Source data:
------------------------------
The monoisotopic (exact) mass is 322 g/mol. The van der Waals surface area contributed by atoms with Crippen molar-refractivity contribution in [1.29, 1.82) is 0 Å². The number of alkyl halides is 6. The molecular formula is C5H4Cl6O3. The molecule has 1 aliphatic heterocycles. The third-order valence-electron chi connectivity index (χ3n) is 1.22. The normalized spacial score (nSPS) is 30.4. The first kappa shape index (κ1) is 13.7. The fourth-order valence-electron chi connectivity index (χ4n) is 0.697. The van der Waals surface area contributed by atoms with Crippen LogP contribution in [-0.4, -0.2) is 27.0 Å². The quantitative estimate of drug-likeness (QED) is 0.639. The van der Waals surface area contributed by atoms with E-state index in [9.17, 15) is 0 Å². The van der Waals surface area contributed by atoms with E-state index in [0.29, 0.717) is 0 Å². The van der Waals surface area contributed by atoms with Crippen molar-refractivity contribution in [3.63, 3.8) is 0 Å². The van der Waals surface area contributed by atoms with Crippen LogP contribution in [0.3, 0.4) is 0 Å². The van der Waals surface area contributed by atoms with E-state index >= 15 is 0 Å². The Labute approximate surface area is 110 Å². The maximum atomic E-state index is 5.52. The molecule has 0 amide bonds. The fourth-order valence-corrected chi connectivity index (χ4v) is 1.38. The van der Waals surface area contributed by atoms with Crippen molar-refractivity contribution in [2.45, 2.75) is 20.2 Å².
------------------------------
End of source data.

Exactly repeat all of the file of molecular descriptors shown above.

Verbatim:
The monoisotopic (exact) mass is 322 g/mol. The van der Waals surface area contributed by atoms with Crippen molar-refractivity contribution in [1.29, 1.82) is 0 Å². The number of alkyl halides is 6. The molecular formula is C5H4Cl6O3. The molecule has 1 aliphatic heterocycles. The third-order valence-electron chi connectivity index (χ3n) is 1.22. The normalized spacial score (nSPS) is 30.4. The first kappa shape index (κ1) is 13.7. The fourth-order valence-electron chi connectivity index (χ4n) is 0.697. The van der Waals surface area contributed by atoms with Crippen LogP contribution in [-0.4, -0.2) is 27.0 Å². The quantitative estimate of drug-likeness (QED) is 0.639. The van der Waals surface area contributed by atoms with E-state index in [9.17, 15) is 0 Å². The van der Waals surface area contributed by atoms with E-state index in [0.29, 0.717) is 0 Å². The van der Waals surface area contributed by atoms with Crippen molar-refractivity contribution in [3.63, 3.8) is 0 Å². The van der Waals surface area contributed by atoms with Crippen LogP contribution in [0.3, 0.4) is 0 Å². The van der Waals surface area contributed by atoms with E-state index >= 15 is 0 Å². The Labute approximate surface area is 110 Å². The maximum atomic E-state index is 5.52. The molecule has 0 amide bonds. The fourth-order valence-corrected chi connectivity index (χ4v) is 1.38. The van der Waals surface area contributed by atoms with Crippen molar-refractivity contribution in [2.45, 2.75) is 20.2 Å².